European Formula 3 teams angered by Zandvoort crane incident

Formula 3 European Championship competitors were angered by a crane retrieving a stranded car under local yellow flags during the final race of the Zandvoort round

European Formula 3 teams angered by Zandvoort crane incident

On the 18th lap of the 23-lap race Carlin driver Weiron Tan went off the circuit at one of the fast right-handers at the back of the track, and came to rest against the barrier with an extensive grass run-off area separating the car from the track.

The crane was driven against the direction of the circuit from the following corner to rescue Tan's car.

Numerous comments have appeared on social media regarding the fact that the incident occurred on the first anniversary of the death of Jules Bianchi from injuries sustained when he hit a recovery crane during the 2014 Japanese Grand Prix.

Motopark team boss Timo Rumpfkeil said: "Bizarre, isn't it? I was really surprised to see that.

"Also, on the team radio channel [to race control] at first Olly Oakes [Hitech GP director] was complaining about it, then Prema were confirming they were also unhappy about it.

"I think it was quite dangerous, because at the end of the day it's so easy to drop a wheel, and you don't ever want to imagine what happens if someone hits the crane.

"To race with the crane on the bloody circuit, it's clearly not the perfect solution."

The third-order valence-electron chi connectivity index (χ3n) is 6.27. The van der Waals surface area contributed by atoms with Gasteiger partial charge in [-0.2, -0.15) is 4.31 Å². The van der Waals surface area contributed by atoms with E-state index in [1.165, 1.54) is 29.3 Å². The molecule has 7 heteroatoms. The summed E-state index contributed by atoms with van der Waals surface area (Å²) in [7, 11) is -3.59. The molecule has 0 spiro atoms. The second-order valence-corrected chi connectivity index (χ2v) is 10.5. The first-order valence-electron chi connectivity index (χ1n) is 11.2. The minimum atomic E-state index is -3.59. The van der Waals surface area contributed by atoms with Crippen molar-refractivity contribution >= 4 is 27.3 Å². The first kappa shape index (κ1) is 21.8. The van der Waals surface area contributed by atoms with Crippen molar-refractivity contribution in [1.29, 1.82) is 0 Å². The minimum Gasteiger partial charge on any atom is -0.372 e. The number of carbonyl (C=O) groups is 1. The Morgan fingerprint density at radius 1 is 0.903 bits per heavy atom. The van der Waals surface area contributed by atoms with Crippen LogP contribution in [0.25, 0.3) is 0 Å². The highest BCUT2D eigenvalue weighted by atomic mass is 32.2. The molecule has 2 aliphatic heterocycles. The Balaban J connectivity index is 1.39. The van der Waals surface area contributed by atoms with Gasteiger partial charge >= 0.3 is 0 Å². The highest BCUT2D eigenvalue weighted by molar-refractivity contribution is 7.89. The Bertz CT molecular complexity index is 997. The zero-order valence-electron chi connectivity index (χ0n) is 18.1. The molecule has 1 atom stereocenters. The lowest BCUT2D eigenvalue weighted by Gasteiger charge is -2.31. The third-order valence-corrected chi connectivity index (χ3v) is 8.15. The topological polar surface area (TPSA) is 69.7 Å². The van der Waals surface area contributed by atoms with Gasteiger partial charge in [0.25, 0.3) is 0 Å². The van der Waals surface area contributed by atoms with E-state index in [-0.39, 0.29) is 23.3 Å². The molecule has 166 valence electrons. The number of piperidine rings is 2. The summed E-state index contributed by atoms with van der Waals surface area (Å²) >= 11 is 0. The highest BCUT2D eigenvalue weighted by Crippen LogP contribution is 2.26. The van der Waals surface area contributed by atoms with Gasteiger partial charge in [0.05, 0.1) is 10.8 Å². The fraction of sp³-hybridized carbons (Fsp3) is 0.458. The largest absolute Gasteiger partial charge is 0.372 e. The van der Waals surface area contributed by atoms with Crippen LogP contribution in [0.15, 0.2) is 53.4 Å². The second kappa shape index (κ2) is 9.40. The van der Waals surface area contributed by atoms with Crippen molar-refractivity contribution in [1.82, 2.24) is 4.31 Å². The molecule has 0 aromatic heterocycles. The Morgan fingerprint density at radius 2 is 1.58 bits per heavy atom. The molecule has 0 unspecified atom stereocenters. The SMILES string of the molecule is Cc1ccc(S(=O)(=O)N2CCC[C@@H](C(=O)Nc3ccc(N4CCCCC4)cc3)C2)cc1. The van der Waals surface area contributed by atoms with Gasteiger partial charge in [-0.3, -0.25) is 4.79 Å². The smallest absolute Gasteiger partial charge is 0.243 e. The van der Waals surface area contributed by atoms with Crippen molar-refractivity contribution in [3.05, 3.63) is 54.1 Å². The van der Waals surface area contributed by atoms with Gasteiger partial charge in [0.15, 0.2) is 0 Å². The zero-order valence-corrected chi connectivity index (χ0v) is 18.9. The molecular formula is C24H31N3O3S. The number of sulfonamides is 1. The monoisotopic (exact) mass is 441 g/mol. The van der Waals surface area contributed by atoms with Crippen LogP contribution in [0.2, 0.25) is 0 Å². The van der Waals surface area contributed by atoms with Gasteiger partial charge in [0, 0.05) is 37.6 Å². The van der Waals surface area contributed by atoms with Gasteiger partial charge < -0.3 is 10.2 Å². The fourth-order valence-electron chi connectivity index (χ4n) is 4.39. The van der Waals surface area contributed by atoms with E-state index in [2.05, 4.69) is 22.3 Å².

But Rumpfkeil added that the championship's race director Tamas Zettner, a leading Hungaroring official who took over the F3 role in 2016, has made a very positive impression.

This season there has been a marked decrease in safety-car situations for cars in harmless positions, and races have even been started from the grid in wet conditions.

"I must say Tamas is doing a really good job," said Rumpfkeil.

"On the one hand we are always complaining that they put too many safety cars out, and now they don't and we complain about it.

"We need to make sure we don't push too hard for that because we don't want the safety car in and out all day.

"I don't know whether the virtual safety car is ready to be used yet, because we've been practising that all year [in five-minute periods before free practice begins on Fridays]."

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